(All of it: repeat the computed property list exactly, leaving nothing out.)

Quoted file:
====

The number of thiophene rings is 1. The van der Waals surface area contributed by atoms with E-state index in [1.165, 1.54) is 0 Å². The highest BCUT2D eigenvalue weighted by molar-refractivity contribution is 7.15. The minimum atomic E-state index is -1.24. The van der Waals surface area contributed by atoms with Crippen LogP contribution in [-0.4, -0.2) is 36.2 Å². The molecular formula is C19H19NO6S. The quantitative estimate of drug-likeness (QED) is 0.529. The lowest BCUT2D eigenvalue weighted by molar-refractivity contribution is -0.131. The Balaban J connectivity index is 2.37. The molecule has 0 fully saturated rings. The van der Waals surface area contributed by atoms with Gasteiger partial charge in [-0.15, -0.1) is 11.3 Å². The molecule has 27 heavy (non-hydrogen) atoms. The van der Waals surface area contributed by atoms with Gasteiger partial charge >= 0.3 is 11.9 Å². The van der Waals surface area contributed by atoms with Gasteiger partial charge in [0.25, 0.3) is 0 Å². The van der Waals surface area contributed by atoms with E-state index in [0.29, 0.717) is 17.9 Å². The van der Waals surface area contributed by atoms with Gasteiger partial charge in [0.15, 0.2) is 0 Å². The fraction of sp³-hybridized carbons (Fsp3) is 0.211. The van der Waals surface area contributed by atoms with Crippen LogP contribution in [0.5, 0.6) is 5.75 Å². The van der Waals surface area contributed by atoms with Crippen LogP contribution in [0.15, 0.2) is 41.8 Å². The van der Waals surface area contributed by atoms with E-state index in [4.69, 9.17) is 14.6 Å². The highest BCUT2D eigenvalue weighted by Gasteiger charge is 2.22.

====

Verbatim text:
The number of thiophene rings is 1. The van der Waals surface area contributed by atoms with E-state index in [1.165, 1.54) is 0 Å². The highest BCUT2D eigenvalue weighted by molar-refractivity contribution is 7.15. The minimum atomic E-state index is -1.24. The van der Waals surface area contributed by atoms with Crippen LogP contribution in [-0.4, -0.2) is 36.2 Å². The molecular formula is C19H19NO6S. The quantitative estimate of drug-likeness (QED) is 0.529. The lowest BCUT2D eigenvalue weighted by molar-refractivity contribution is -0.131. The Balaban J connectivity index is 2.37. The molecule has 0 fully saturated rings. The van der Waals surface area contributed by atoms with Gasteiger partial charge in [-0.15, -0.1) is 11.3 Å². The molecule has 27 heavy (non-hydrogen) atoms. The van der Waals surface area contributed by atoms with Gasteiger partial charge >= 0.3 is 11.9 Å². The van der Waals surface area contributed by atoms with Gasteiger partial charge in [0.25, 0.3) is 0 Å². The van der Waals surface area contributed by atoms with E-state index in [0.29, 0.717) is 17.9 Å². The van der Waals surface area contributed by atoms with Gasteiger partial charge in [0.15, 0.2) is 0 Å². The fraction of sp³-hybridized carbons (Fsp3) is 0.211. The van der Waals surface area contributed by atoms with Crippen LogP contribution in [0.5, 0.6) is 5.75 Å². The van der Waals surface area contributed by atoms with Crippen LogP contribution in [0.15, 0.2) is 41.8 Å². The van der Waals surface area contributed by atoms with E-state index in [4.69, 9.17) is 14.6 Å². The highest BCUT2D eigenvalue weighted by Gasteiger charge is 2.22.